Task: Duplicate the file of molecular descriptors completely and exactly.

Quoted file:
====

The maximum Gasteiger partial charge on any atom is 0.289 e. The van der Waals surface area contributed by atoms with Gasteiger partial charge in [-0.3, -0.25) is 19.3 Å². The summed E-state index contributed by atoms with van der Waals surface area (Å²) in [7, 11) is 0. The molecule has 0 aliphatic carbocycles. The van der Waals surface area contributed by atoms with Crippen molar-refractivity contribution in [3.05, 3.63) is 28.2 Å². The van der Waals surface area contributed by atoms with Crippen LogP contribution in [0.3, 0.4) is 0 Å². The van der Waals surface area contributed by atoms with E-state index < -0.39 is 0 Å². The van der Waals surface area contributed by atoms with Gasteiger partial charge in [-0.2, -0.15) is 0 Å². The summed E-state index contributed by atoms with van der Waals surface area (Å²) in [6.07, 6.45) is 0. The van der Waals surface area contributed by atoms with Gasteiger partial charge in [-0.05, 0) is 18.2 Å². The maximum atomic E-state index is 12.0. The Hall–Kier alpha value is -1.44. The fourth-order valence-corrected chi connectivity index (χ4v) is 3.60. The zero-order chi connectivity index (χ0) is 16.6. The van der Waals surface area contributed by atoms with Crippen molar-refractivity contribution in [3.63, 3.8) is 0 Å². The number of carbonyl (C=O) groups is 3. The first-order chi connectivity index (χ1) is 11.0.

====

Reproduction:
The maximum Gasteiger partial charge on any atom is 0.289 e. The van der Waals surface area contributed by atoms with Gasteiger partial charge in [-0.3, -0.25) is 19.3 Å². The summed E-state index contributed by atoms with van der Waals surface area (Å²) in [7, 11) is 0. The molecule has 0 aliphatic carbocycles. The van der Waals surface area contributed by atoms with Crippen molar-refractivity contribution in [3.05, 3.63) is 28.2 Å². The van der Waals surface area contributed by atoms with Crippen LogP contribution in [0.3, 0.4) is 0 Å². The van der Waals surface area contributed by atoms with E-state index < -0.39 is 0 Å². The van der Waals surface area contributed by atoms with Gasteiger partial charge in [-0.2, -0.15) is 0 Å². The summed E-state index contributed by atoms with van der Waals surface area (Å²) in [6.07, 6.45) is 0. The van der Waals surface area contributed by atoms with Gasteiger partial charge in [-0.05, 0) is 18.2 Å². The maximum atomic E-state index is 12.0. The Hall–Kier alpha value is -1.44. The fourth-order valence-corrected chi connectivity index (χ4v) is 3.60. The zero-order chi connectivity index (χ0) is 16.6. The van der Waals surface area contributed by atoms with Crippen molar-refractivity contribution in [3.63, 3.8) is 0 Å². The number of carbonyl (C=O) groups is 3. The first-order chi connectivity index (χ1) is 11.0.